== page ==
RECOVERY S L OW
The city of Houston is carrying out a number of Hurricane Harvey recovery programs using Community Development Block Grant funds. At the heart of helping families recover at the individual level is the homeowners assistance program.
Houston contributed to the GLO being labeled a “slow spender,” a denition given to grantees that have spent 10% less than the monthly pace required to use the grant by the deadline. The audit, which looked at how much had been spent as of August 2020, found the city had spent 1.8% of $1.28 billion, or $22.8 million. “These conditions occurred due to signicant disagreements between the city and the Texas GLO over how to implement the city’s programs,” HUD ocials wrote in the audit. However, the fact that the audit only looked at progress as of August 2020 rendered it essentially defunct by the time the city got a copy in September 2021, said Derek Sellers, deputy direc- tor of the HCDD in Houston. The city has since been reimbursed for around $219 million, a gure Sellers said takes into account money that has not only been spent but has also gone through the GLO’s invoice process and been approved for reimbursement. More than 1,100 single-family home projects have been approved in Hous- ton by the GLO, according to a city-run dashboard, including 348 homebuyer assistance projects and 526 home- owner assistance projects that have been completed as of Feb. 14. Through its own homeowner assistance pro- gram in Houston, the GLO reported 1,332 approved applications and 272 projects completed as of Feb. 25. Since the audit, the state has also set benchmarks for exactly how much fundingmust be spent in each program at various points leading up to the 2024 deadline, Sellers said. According to the latest contract between the city and state, the citymust spend95%of its $82 million in homeowner assistance fund- ing, 60% of its $33 million in homebuy- er’s assistance program and 60% of its $450 million in multifamily funding by the end of 2022. Benchmarks were also set for the remaining $270 mil- lion, which has been earmarked for the city’s small rental, new single-family development and buyout programs, among others. In addition, HUD also provided the GLO an option to have the nal dead- line to spend the funding extended to August 2025 or 2026 to accommodate delays caused by the coronavirus pan- demic. The GLO has not extended the deadlines as of press time, but Sellers said the city is pushing for it. Barriers tohelp In the years since Houston was allo- cated more than $1 billion for Harvey assistance, control of that funding has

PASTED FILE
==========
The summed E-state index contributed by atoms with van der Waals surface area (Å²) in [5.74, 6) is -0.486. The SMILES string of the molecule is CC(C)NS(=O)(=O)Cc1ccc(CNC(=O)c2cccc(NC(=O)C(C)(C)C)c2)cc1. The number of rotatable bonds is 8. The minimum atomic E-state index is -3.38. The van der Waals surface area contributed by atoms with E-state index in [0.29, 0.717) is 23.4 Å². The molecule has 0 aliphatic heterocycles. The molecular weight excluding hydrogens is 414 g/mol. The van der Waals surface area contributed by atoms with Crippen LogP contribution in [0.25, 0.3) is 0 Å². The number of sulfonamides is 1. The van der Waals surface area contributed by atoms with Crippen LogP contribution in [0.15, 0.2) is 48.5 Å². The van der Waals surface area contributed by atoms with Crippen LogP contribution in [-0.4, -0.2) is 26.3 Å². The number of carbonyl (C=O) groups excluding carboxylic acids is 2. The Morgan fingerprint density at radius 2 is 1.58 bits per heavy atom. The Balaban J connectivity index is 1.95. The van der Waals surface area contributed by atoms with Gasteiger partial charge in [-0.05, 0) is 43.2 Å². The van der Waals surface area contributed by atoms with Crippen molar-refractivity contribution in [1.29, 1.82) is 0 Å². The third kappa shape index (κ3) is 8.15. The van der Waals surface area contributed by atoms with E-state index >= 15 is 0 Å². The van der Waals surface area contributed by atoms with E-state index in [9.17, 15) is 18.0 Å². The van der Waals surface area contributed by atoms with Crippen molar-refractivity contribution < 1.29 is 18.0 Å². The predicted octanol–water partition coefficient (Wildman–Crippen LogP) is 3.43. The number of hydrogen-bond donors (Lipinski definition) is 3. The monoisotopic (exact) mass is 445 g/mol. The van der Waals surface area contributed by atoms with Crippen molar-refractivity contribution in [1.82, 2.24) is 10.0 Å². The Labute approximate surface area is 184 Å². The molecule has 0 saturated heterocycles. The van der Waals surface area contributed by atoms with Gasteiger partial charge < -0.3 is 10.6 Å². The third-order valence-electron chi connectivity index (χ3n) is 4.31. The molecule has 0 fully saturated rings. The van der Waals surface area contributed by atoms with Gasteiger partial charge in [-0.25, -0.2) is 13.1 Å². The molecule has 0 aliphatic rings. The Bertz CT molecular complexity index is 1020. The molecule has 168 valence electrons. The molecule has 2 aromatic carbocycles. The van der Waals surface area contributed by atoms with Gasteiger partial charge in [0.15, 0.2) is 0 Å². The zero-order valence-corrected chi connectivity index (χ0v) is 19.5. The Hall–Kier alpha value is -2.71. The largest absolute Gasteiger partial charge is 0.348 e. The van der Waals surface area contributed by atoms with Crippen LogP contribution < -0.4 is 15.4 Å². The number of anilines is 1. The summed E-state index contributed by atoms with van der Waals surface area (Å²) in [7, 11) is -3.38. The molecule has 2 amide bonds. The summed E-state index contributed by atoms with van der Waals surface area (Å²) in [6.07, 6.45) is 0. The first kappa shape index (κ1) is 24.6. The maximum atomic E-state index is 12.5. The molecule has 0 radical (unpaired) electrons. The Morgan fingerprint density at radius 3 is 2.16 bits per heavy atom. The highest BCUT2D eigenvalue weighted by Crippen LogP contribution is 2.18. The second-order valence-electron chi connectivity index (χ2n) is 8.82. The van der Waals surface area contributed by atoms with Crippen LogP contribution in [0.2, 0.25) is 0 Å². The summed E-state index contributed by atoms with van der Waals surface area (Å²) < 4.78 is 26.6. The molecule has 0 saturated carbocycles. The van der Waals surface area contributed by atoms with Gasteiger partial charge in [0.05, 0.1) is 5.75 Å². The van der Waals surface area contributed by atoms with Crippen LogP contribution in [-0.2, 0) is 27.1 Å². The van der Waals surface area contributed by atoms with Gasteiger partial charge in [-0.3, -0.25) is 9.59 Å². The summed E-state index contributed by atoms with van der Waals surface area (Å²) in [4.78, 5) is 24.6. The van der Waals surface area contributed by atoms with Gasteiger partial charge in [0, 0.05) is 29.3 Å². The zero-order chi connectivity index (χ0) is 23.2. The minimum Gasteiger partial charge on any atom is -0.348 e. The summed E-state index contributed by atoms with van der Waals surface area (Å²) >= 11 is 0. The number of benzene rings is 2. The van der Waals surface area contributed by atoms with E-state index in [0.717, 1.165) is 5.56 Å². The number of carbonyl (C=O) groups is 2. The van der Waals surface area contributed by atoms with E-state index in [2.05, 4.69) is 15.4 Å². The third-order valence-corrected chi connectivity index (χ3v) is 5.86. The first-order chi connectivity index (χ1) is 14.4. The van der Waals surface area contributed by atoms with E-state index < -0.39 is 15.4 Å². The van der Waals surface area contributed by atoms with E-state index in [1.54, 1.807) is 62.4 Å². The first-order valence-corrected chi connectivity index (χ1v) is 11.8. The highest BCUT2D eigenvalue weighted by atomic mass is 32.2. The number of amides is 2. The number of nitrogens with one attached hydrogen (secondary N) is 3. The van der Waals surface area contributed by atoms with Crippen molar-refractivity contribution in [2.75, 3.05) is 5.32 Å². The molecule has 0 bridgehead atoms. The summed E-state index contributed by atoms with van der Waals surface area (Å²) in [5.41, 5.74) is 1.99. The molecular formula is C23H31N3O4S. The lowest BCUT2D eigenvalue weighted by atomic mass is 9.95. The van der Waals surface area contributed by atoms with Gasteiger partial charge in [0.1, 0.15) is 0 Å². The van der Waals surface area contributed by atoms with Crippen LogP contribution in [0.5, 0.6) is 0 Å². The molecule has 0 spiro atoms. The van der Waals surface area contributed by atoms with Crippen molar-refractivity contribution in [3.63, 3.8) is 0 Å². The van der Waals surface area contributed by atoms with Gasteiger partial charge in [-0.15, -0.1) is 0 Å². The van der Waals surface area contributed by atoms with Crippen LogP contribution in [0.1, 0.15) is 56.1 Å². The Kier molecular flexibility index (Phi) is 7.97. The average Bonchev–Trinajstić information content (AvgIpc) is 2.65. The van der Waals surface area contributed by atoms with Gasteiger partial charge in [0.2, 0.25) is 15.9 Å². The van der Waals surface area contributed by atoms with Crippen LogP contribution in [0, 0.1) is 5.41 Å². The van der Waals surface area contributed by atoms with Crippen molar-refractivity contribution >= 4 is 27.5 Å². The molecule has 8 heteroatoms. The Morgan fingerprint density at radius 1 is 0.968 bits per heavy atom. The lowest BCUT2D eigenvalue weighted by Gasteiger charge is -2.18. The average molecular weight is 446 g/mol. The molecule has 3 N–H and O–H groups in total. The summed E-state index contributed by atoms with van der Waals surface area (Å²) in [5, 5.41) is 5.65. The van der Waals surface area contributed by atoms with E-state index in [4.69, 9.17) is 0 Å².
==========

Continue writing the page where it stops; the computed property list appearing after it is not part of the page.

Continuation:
A Jan. 4 audit showed Houston’s progress as of Aug. 20, 2020.
297 people had been assisted out of 8,784 total participants.
Houston spent $22.8 million of $1.28 billion in grant funds
Available to all income
rehabilitation and reimbursements
levels, portion must be spent on low-to-moderate income households
In March 2021, the Texas General Land Oce took ownership of more than 3,000 les from Houston’s homeownership assistance program, leaving the city with just over 1,400 les and reducing its overall funding to $835 million.
Can help with: • repairing homes damaged by Harvey; • elevating homes above ood level; and • improving a damaged home so it is more resilient against natural disasters.
Houston reimbursed $219 million. City program funds now total $835 million.
Houston's homeowners assistance program*
*AS OF FEB. 14, 2022
STATE HAS UNTIL AUG. 17, 2024, TO SPEND THE FUNDING BEFORE HUD DEADLINE.
A LOCAL LOOK
T C JESTER BLVD.
Houston has announced more than 1,500 projects as a part of its homeowner assistance program across the city. Projects largely target areas of south and northeast Houston but have also been announced in the Independence Heights, Northside and Greater Heights areas.